While there are many nuances in diagnosis and treatment in Chinese medicine, the above are three patterns that are commonly seen in patients with chronic headaches. It’s also important to note you’re your headache may be caused by a combination of patterns. There are also many other causes for headaches, such as illness, a head injury, hormonal changes, high blood pressure, and withdrawal from caffeine.

Your practitioner of acupuncture and Chinese medicine can determine the exact source of your headache and develop a plan as to how best to treat it. They may use a combination of acupuncture, a Chinese herbal formula specific to your headache, food therapy, and lifestyle changes. The good news is that acupuncture and Chinese medicine can offer very effective treatment for your headache.

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Natural Treatment for Fatigue in King of Prussia, PA - Complementary Healthcare.

Everybody gets tired from time to time, usually the result of overdoing it mentally, physically or both. The usual fix is a little down time and better sleep. However, if you’ve had plenty of R & R and still feel tired, it may be time to figure out why.

Fatigue is a common problem for many people, but it can show up in different ways. Fatigue can run the gamut from just feeling tired in the morning to being so completely exhausted that it’s difficult to get through the day. Some people are able to get things done, but have a tough time finding the energy to be motivated. Others define fatigue by the changes they’re experiencing, such as sleeping more or the inability to get through their regular workout at the gym.

There are a wide variety of conditions in Western medicine that can cause fatigue. They include:

  • Anemia
  • Thyroid problems
  • Diabetes
  • Adrenal insufficiency
  • Depression
  • Poor sleep, or the Epstein Barr virus that is responsible for chronic fatigue syndrome.
  • Certain medications may cause fatigue as a side effect.

If those diagnoses have been ruled out, your doctor may be stumped as to why you’re feeling so tired.

In Chinese medicine, when a patient comes in complaining of fatigue or exhaustion, a practitioner’s first thought is a depletion of energy, or Qi. This is the energy your body needs to fuel all of its complicated functions, and is made from the food you eat and the air you breathe. When you’re not eating well, digesting poorly, or using up more energy than you have, you’re going to feel tired.

There are many other patterns, however, in Chinese medicine that may account for your fatigue. This can include a depletion of some other vital body substance (Blood, Yin, Yang, or Essence), or a blockage that’s impeding flow and binding up your energy. A common example of a blockage is caused by excessive stress, which occupies your mind, makes your muscles tight, shuts down your digestion, and can be utterly exhausting.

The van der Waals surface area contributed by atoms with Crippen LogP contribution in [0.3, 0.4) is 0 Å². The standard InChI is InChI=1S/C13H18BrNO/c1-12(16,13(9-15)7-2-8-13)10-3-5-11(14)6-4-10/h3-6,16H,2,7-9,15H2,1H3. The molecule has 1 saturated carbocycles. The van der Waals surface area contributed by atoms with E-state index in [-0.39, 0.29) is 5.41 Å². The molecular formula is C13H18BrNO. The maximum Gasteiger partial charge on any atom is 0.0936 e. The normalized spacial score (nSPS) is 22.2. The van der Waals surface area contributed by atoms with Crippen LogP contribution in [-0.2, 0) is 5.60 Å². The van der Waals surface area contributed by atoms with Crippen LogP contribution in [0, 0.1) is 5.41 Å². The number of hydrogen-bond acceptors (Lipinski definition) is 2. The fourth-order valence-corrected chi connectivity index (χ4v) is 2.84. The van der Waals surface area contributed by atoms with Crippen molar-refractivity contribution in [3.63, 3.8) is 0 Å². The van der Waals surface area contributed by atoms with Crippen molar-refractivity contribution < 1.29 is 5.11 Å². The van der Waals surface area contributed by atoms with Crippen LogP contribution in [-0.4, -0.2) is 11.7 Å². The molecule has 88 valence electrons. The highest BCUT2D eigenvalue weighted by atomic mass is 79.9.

7 Things You Can Do for Yourself to Help Boost Your Energy Naturally.

  1. Eat well. This means lots of vegetables and fruits, whole grains, and good quality proteins.
  2. Pay attention to your digestion, too. If you’re having any symptoms, such as heartburn, stomachaches, bloating, nausea, or bowel issues, your digestion needs some attention. Enlist the help of your acupuncture practitioner; they have a number of healing strategies to get your digestion back on track.
  3. Close your mouth when you breathe. Remember that in Chinese medicine, your energy is partially made up from the air you breathe. Often mouth breathers are also shallow breathers, and closing your mouth helps you take in fuller breaths. Consciously taking in a few deep breaths several times during the day may also help you feel more energized.
  4. Get your stress under control. Unrelenting stress uses up a lot of your energy. In addition, it negatively impacts your digestion and makes it harder for your body to build up more energy and make the nutrients you need for good health. Do whatever it takes to find some calm in your life.
  5. Are you getting enough sleep? If you’re constantly feeling fatigued, it’s likely that your body needs more rest and good quality sleep. If sleeplessness is an issue, it’s also a good reason to see your practitioner.
  6. Exercise, but just a little. Moving your body gets things flowing; your heart and lungs, blood, and ultimately your energy. Just make sure you don’t overdo it. Also, avoid exercising close to bedtime, as it’s likely to interfere with good sleep.
  7. Finally, enlist the help of a practitioner of Chinese medicine and acupuncture. They can help you pinpoint the source of your fatigue and help you develop a plan that combines acupuncture, herbs, diet, and lifestyle to help you have more energy. Your body will thank you.

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Complementary Healthcare
1000 Valley Forge Cir #105, King of Prussia, PA 19406
Phone: (484) 392-7023
 

 

Serving King of Prussia, PA.

Zip Codes: 19002, 19010, 19031, 19034, 19087, 19128, 19355, 19401, 19403,
19406, 19422, 19426, 19444, 19460, 19462